Everything including finances, sporting affairs and otherwise must first be approved by members before they can pass into club statute.

There are a handful of fringe benefits for the club members to enjoy, for example discounted tickets and the opportunity to buy season tickets, despite an extensive – 40+ year – waiting list, but the ownership of the club and having a “voice” is the reason most tend to part with their money.

Further, through the club network of official Penyes (supporters clubs), each and every fan of the club is made to feel important. In a club that routinely has 90,000 or so attending its home games, plus the wider membership, that’s no mean feat. More importantly, it feels completely genuine and not forced on the part of the club.

The “mes que un club” (more than a club) strapline that the club associates itself with, isn’t just a baseless marketing tool. It encompasses an ethos that Barca try to display in all things. Think of the partnership with Unicef as the prime example.

Sandro Rosell
Sandro Rosell stepped down from his post as Barcelona president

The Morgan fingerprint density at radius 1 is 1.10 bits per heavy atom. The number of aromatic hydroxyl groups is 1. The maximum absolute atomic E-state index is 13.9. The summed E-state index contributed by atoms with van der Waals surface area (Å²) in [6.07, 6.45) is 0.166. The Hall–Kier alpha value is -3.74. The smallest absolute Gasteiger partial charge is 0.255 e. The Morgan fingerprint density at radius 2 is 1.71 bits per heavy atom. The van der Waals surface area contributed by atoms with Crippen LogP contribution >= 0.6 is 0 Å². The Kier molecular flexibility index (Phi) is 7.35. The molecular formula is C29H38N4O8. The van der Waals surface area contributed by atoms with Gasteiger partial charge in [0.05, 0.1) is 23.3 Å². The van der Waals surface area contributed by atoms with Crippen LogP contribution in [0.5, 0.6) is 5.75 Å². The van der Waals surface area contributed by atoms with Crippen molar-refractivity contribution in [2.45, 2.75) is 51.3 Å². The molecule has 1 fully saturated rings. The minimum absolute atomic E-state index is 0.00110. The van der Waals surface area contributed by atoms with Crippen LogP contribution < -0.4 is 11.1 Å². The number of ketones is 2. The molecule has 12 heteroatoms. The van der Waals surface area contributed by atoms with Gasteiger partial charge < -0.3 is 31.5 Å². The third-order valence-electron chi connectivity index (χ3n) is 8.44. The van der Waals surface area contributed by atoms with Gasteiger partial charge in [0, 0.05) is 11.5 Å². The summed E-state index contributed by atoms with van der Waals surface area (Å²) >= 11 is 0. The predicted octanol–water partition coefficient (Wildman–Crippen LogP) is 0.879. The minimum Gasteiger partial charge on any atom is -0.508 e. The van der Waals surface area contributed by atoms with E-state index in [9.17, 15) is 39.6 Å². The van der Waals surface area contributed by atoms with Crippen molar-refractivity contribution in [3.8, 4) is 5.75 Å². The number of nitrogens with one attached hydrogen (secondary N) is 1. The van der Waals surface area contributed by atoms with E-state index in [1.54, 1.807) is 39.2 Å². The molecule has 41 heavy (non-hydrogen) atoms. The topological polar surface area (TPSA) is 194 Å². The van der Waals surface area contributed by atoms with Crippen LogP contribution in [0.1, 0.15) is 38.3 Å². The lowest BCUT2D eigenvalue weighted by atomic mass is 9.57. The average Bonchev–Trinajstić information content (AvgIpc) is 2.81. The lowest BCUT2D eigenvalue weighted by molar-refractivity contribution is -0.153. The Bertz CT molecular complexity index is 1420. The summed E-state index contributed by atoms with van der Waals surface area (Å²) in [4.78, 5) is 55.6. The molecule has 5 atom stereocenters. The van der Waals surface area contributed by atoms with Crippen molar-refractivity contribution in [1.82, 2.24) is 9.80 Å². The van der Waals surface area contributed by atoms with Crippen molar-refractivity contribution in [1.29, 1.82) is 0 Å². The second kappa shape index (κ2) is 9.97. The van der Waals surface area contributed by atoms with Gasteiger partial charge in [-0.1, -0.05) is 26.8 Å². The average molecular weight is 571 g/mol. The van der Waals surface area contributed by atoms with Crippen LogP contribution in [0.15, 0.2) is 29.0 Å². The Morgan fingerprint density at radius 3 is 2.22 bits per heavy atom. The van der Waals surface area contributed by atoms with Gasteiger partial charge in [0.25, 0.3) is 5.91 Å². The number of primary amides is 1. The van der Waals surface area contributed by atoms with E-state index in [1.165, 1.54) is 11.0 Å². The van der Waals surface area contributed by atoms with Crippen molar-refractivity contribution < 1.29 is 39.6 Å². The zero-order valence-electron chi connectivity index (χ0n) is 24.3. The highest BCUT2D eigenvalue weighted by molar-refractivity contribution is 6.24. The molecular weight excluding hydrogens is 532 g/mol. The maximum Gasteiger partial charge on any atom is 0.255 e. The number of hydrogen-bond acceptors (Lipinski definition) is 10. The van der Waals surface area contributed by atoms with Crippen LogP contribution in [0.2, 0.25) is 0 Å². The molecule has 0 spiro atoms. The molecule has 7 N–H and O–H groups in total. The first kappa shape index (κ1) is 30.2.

Everyone at the club remains accountable to the members. From the bottom to the top. Look at how Sandro Rosell was forced to resign his presidency when one such member decided to take him to task over the purchase of Neymar.

Where else on planet football would you find such accountability? A club where it’s fan base can mount a genuine and serious challenge to the credibility of persons working within it.

In this day and age when football is moving further and further away form its working class roots, Barca have become the exception rather than the rule. That’s a real shame but it remains incredibly successful on the pitch whilst not beholden to any rich benefactor.

That’s a lesson for us all.